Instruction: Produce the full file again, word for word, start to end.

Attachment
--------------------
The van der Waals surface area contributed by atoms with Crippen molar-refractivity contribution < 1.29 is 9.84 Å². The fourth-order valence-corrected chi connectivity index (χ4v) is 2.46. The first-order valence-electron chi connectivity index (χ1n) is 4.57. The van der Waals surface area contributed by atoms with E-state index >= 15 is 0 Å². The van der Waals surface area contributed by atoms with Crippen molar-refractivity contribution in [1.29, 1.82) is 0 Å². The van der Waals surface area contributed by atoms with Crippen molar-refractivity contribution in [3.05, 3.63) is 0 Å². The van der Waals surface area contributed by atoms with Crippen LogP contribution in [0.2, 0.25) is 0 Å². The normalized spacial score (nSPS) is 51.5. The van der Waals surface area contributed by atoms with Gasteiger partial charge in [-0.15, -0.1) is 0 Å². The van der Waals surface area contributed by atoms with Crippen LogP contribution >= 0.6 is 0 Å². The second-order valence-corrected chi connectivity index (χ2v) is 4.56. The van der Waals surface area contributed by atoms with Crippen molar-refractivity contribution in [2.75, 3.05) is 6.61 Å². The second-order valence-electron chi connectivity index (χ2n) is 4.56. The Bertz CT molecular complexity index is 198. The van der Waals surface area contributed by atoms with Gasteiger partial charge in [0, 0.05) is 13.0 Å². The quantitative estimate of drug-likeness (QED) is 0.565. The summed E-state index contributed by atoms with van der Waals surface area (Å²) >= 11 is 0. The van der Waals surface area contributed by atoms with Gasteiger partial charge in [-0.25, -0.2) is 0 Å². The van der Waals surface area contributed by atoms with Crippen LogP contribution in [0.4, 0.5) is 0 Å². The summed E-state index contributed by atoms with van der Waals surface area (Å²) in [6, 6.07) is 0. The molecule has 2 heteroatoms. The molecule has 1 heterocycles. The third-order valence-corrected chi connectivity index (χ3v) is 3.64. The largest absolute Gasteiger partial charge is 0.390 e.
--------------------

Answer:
The van der Waals surface area contributed by atoms with Crippen molar-refractivity contribution < 1.29 is 9.84 Å². The fourth-order valence-corrected chi connectivity index (χ4v) is 2.46. The first-order valence-electron chi connectivity index (χ1n) is 4.57. The van der Waals surface area contributed by atoms with E-state index >= 15 is 0 Å². The van der Waals surface area contributed by atoms with Crippen molar-refractivity contribution in [1.29, 1.82) is 0 Å². The van der Waals surface area contributed by atoms with Crippen molar-refractivity contribution in [3.05, 3.63) is 0 Å². The van der Waals surface area contributed by atoms with Crippen LogP contribution in [0.2, 0.25) is 0 Å². The normalized spacial score (nSPS) is 51.5. The van der Waals surface area contributed by atoms with Gasteiger partial charge in [-0.15, -0.1) is 0 Å². The van der Waals surface area contributed by atoms with Crippen LogP contribution >= 0.6 is 0 Å². The second-order valence-corrected chi connectivity index (χ2v) is 4.56. The van der Waals surface area contributed by atoms with Crippen molar-refractivity contribution in [2.75, 3.05) is 6.61 Å². The second-order valence-electron chi connectivity index (χ2n) is 4.56. The Bertz CT molecular complexity index is 198. The van der Waals surface area contributed by atoms with Gasteiger partial charge in [0, 0.05) is 13.0 Å². The quantitative estimate of drug-likeness (QED) is 0.565. The summed E-state index contributed by atoms with van der Waals surface area (Å²) >= 11 is 0. The van der Waals surface area contributed by atoms with Gasteiger partial charge in [-0.25, -0.2) is 0 Å². The van der Waals surface area contributed by atoms with Crippen LogP contribution in [0.4, 0.5) is 0 Å². The summed E-state index contributed by atoms with van der Waals surface area (Å²) in [6, 6.07) is 0. The molecule has 2 heteroatoms. The molecule has 1 heterocycles. The third-order valence-corrected chi connectivity index (χ3v) is 3.64. The largest absolute Gasteiger partial charge is 0.390 e.